By Dr. Lisa Steiner
Throughout my almost two decades of practicing as a professional counselor, I have encountered countless fellow believers who have been painfully wounded in relationships. Often, there is little understanding of what went wrong or what can be done differently. In this article, I hope to shed light on this topic.
God’s Word reminds us that He designed us to be in relationships, first with Him, and then with others. Jesus identified the two greatest commandments: “Love the Lord your God with all your heart, with all your soul, and with all your mind,” and then, “Love your neighbor as yourself” (Matthew 22:37,39, NKJV).
The first commandment pertains to our vertical relationship with God; He is to be our “first love” (Revelation 2:4). Many believers have the vertical relationship intact; However, their horizontal ones have led to heartache. Notice that Jesus did not say to love others more than yourself. Instead, He said “as yourself,” meaning it needs to be centered in Christ.
I have observed two key factors leading to unhealthy relationships. The first comes from not loving oneself enough − low self-esteem. This often results in unwise friendship choices. The best way to improve self-esteem is to meditate daily on Bible verses that remind us of what God says about us; They are known as the “I am,” “I can,” and “I will” Scriptures.
An easy way to find “I am” Scriptures is through an online search (e.g., https://celebrationcity.net/wp-content/uploads/celebration_city/i_am.pdf). From such handouts, we can meditate on truths, such as, I am a child of God (Romans 8:16), redeemed from the hand of the enemy (Psalms 107:2), forgiven (Colossians 1:13-14), saved by grace through faith (Ephesians 2:8), justified (Romans 5:1), sanctified (1 Corinthians 6:11), a new creature (2 Corinthians 5:17), and delivered from the powers of darkness (Colossians 1:13). One of the key “I can” Scriptures is “I can do all things through Christ who strengthens me” (Philippians 4:13). Lastly, the “I will” Scriptures include: “I will both lie down in peace, and sleep; for you alone, O Lord, make me dwell in safety” (Psalm 4:8), and “I will fear no evil” (Psalm 23:4).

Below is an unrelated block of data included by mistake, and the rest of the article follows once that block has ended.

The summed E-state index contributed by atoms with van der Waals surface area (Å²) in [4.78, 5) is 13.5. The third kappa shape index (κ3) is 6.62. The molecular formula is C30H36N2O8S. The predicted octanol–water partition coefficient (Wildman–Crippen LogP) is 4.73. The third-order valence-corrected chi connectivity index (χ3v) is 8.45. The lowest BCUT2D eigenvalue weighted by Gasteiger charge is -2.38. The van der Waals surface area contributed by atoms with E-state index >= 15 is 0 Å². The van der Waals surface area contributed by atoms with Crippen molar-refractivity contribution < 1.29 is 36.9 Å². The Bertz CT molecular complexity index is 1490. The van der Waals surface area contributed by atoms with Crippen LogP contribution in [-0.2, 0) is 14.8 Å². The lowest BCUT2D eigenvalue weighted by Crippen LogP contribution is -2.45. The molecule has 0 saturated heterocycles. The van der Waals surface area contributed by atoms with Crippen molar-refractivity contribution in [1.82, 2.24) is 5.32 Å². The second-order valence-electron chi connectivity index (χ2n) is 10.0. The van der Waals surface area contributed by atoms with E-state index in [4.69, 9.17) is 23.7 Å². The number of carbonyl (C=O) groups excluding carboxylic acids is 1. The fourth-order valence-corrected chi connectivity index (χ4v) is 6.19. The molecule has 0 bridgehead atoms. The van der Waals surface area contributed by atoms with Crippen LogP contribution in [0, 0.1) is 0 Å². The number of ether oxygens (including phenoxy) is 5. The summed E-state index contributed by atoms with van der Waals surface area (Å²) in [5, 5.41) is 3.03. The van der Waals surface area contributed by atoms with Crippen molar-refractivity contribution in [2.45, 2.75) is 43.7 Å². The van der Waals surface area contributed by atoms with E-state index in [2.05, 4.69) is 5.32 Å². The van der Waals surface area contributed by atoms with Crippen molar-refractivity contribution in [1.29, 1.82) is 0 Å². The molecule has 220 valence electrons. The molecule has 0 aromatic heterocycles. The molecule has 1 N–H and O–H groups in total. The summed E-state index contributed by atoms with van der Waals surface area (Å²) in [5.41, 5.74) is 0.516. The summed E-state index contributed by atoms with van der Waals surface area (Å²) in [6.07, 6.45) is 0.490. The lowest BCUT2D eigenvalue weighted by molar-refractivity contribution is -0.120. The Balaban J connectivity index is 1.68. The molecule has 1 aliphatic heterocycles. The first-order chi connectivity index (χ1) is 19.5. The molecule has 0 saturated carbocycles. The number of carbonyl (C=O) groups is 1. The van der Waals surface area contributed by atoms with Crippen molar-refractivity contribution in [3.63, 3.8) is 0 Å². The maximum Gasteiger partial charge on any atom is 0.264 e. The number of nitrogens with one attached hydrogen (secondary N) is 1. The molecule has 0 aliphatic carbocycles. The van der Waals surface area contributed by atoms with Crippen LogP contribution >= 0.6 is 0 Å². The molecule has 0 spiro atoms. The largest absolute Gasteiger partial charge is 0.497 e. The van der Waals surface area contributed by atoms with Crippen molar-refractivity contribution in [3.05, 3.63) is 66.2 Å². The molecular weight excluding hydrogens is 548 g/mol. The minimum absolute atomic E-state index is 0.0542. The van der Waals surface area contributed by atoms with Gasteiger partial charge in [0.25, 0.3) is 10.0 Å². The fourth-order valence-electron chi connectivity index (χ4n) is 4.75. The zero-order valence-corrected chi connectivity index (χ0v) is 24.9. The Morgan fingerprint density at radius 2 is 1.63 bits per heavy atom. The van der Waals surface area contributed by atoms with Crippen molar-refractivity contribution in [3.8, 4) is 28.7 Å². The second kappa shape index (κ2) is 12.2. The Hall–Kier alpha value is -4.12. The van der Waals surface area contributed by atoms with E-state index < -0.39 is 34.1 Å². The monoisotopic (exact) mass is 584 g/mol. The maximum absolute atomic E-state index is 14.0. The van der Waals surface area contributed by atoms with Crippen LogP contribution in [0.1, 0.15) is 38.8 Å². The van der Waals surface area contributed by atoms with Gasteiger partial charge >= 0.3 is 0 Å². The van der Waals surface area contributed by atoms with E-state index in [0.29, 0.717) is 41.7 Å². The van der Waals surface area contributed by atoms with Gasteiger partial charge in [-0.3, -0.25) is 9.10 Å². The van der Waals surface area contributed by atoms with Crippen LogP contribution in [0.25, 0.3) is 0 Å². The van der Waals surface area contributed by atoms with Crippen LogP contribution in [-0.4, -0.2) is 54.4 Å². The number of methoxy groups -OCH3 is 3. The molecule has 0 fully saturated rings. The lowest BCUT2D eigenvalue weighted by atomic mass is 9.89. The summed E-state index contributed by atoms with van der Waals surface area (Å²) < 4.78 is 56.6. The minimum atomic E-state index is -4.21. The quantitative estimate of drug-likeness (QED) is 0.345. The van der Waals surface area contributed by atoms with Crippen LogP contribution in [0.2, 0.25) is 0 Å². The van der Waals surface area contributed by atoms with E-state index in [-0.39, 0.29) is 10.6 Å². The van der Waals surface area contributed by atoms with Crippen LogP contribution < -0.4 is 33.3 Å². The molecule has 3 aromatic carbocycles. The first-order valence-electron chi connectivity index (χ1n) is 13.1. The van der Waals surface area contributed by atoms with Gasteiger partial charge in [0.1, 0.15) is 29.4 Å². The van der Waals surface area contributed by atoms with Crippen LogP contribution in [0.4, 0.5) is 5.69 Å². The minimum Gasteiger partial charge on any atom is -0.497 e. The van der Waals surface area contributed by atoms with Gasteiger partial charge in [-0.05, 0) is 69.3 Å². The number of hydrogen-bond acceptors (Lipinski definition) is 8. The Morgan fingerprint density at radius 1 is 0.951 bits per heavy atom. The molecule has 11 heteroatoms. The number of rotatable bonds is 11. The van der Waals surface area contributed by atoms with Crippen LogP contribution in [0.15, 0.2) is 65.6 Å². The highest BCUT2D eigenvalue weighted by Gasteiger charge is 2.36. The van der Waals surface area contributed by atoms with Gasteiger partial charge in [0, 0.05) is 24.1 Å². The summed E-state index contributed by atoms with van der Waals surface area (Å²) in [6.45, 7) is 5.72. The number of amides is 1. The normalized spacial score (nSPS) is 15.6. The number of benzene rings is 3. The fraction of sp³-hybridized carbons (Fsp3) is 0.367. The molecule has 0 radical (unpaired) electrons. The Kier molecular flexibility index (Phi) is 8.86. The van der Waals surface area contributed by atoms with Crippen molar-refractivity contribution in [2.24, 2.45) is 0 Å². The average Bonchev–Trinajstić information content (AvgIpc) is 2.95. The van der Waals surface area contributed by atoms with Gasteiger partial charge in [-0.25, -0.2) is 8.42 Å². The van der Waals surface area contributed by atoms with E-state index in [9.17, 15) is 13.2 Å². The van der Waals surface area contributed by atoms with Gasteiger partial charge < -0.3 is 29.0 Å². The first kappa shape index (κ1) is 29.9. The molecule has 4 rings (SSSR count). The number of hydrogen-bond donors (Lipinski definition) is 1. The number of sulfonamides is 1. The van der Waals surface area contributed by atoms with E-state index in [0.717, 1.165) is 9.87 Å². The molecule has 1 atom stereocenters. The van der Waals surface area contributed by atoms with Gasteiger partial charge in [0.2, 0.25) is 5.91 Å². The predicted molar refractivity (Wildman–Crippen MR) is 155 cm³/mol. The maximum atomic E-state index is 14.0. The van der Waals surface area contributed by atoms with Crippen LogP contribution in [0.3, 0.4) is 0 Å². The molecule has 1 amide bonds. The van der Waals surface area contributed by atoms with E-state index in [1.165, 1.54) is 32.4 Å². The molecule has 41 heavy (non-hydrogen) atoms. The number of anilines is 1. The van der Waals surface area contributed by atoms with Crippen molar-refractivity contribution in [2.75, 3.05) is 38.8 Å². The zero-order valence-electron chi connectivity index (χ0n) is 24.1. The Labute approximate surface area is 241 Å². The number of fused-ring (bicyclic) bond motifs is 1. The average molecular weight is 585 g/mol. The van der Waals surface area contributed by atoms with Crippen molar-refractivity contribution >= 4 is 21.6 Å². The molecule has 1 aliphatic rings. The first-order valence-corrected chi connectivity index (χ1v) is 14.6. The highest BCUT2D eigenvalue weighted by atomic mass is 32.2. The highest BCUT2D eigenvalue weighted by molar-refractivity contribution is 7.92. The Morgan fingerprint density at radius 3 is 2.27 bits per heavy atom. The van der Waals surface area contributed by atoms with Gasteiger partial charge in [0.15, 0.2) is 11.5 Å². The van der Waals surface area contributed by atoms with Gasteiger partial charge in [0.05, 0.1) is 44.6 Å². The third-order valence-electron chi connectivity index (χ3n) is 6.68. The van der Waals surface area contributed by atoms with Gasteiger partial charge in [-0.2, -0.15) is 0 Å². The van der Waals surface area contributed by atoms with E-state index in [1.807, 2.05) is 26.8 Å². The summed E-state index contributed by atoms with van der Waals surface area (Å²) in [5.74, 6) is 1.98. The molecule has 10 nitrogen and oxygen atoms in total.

The second factor in unhealthy relationships is overlooking what Jesus modeled for us in His relationships. He had an inner circle (Peter, James, and John), a next tier (the other nine disciples), and then outer circle − everyone else. Jesus revealed the most about Himself and spent the greatest time with His inner circle; moderate time with His middle tier; and limited time, if any, with His outer circle. For example, who was led up to the mountain where Jesus would be transfigured (Matthew 17:1-2)? It was His inner circle: Peter, James, and John. Who, in the Garden of Gethsemane, did Jesus separate from the rest, expecting them to pray for Him (Matthew 26:37)? His inner circle.
Jesus’ middle tier included the other nine disciples, and He spent a moderate amount of time with them. Lastly, He spent nominal time with everyone else. What’s interesting is that one in His inner circle (Peter) denied Him, and one in his middle tier (Judas) betrayed Him. Therefore, we should not think it strange when this happens to us.
As we consider how Jesus modeled these relationship circles, I encourage Christians to be intentional with whom and how many they allow in their inner circles. We should fill them with only emotionally safe people. In their book, Safe People, two Christian psychologists (Cloud & Townsend, 1995) describe the key qualities of emotionally safe people, including:
- Keep secrets vs. gossip
- Relate as equals vs. stay in parent/child roles
- Earn trust vs. demand it
- Positive influence on us vs. negative
- Consistent vs. unstable
- Admit their faults vs. believe they are perfect
- Open to feedback vs. defensive
- Change their behavior vs. just apologize
- Spiritual vs. religious
- Humble vs. self-righteous
- Take responsibility vs. blame
- Growing vs. stagnant
- Tell the truth vs. lie
- Deal with their problems vs. avoid working on them
If your inner circle is filled with emotionally unsafe people, then it is time to set firm boundaries and intentionally restructure it. Be cautious with whom you share your deepest thoughts and spend the most time.
In summary, close and fulfilling friendship can bring tremendous joy and lighten the load of everyday life. Yet, having unhealthy inner circle relationships can lead to the most painful of human experiences. I hope the tips above help.
Dr. Lisa Steiner, Ph.D., LPC, LMHC, is the Leader of Wellsprings Counseling Center, LLC.